If you are either a Medicare beneficiary or a Medicare agent, you need to know the cost of Medicare premiums. Each year the costs are subject to change. Both enrollees and agents should stay updated on cost and coverage changes. Not having the correct information can be a costly mistake.
Medicare Part A
There is no premium ($0) for Part A for the majority of people most people. Beneficiaries who worked or had a working spouse who paid Medicare taxes for at least 40 quarters (10 years) receive premium free Part A.
Those who do not qualify for the $0, premium free Part A may be eligible to purchase it. Beneficiaries must sign up for Part B in order to purchase Part A. For 2024, the monthly premium is either $278 or $505. This depends on the length of time either the beneficiary or their spouse worked and paid Medicare taxes.
Please note: Beneficiaries who do not purchase Part A when they are eligible (in most cases at 65 years old), may pay a penalty. The penalty adds 10% to the monthly Part A premium and lasts for twice the number of years that you neglected to sign up for Part A.
Medicare Part B
The monthly premium for Part B is $174.70 in 2024. This amount usually changes on January 1st each year. This premium may be higher for some individuals with a higher income level. This additional charge is called an IRMAA, and it effects about 8% of Medicare beneficiaries. The Additional charge ranges from $69.90 up to $419.30 added to the monthly premium.
Medicare may charge a late enrollment penalty to anyone who did not enroll in Medicare Part B when they were first eligible or did not have creditable coverage in place at that time. The LEP for failing to enroll in Part B is 10% for every year the beneficiary did not sign up for Part B. This penalty is different than the Part A penalty; it will last for as long as the beneficiary has Part B.
Some individuals qualify for help with Part A & Part B costs
If you have limited income and resources, you may be able to get help from your state to pay your premiums and other costs, like deductibles, coinsurance, and copays.
Medicare Part D
This premium varies greatly and depends on the plan each beneficiary chooses. The premium for each plan can change annually as well as the plan choice of each individual may also change each year. If a beneficiary receives an IRMAA on their Part B premium, they will also receive an IRMAA on their Part D premium.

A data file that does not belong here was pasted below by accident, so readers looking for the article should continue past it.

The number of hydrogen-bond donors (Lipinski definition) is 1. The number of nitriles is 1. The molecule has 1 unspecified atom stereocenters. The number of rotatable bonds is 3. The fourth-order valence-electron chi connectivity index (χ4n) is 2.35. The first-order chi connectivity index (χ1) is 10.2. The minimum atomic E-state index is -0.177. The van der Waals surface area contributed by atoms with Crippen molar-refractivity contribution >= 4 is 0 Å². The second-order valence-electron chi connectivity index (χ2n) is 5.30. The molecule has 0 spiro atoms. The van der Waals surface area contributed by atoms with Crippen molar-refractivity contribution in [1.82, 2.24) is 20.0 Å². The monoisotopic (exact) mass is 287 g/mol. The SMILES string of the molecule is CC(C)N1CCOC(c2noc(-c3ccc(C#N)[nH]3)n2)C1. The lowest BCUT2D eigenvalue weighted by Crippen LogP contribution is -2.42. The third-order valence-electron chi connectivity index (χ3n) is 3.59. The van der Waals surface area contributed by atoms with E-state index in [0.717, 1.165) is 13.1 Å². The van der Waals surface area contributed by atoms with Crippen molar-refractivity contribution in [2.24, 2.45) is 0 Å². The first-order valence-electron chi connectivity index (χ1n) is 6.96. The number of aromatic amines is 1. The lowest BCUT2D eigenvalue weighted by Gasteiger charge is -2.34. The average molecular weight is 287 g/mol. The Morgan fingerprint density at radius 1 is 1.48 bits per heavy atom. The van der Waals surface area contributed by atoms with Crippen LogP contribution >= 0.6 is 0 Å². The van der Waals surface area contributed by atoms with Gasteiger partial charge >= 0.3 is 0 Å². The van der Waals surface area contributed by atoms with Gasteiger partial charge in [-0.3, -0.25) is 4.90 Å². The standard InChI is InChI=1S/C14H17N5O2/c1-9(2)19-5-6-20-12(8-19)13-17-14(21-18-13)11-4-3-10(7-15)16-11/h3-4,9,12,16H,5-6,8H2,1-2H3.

Part D plans can charge a LEP if the beneficiary goes without creditable coverage for a period of 63 or more. The penalty is 1% for each month the beneficiary neglects to enroll in a Medicare Part D plan. That can equal an additional 12% for each year without coverage. This LEP is similar to the LEP for Part B because, it is applied for as long as the beneficiary has Part D coverage. Enrollees who have Extra Help, do not have to pay the LEP.
Medicare Part C (Medicare Advantage)
Not all Medicare beneficiaries enroll in Medicare Part C (Medicare Advantage) plans. Enrollment in these plans is an individual choice. The premiums for these plans vary greatly and can cost as little as $0 and can go up from there. Many of these plans are available for $0, but that depends on the plan and the area it is offered in.
To enroll in a Medicare advantage plan, beneficiaries must pay their Part B premium. Medicare Advantage plans are not completely free even if they have a $0 premium, members are still responsible for deductibles, co-pays and coinsurance payments. This cost of these expenses varies based on the plan.
Additionally, these plans have an annual out-of-pocket maximum. Once that amount is paid by the enrollee, the plan pays 100% of the cost for covered health services. This amount is another variable that is based on the plan choice.
Watch a quick Youtube video on the differences between Medicare advantage and Medicare Supplement plans
Medicare Supplements (Medigap)
Medicare Supplements help pay the enrollees share of costs after Original Medicare pays it’s share. In most areas, there are 10 different plan choices and several carriers offering each plan. For that reason, it is impossible to give a flat premium rate for these plans. Each plan is quoted based on plan, area and carrier. Anyone who enrolls in a Medicare Supplement plan must have Part A and Part B coverage and pay that premium.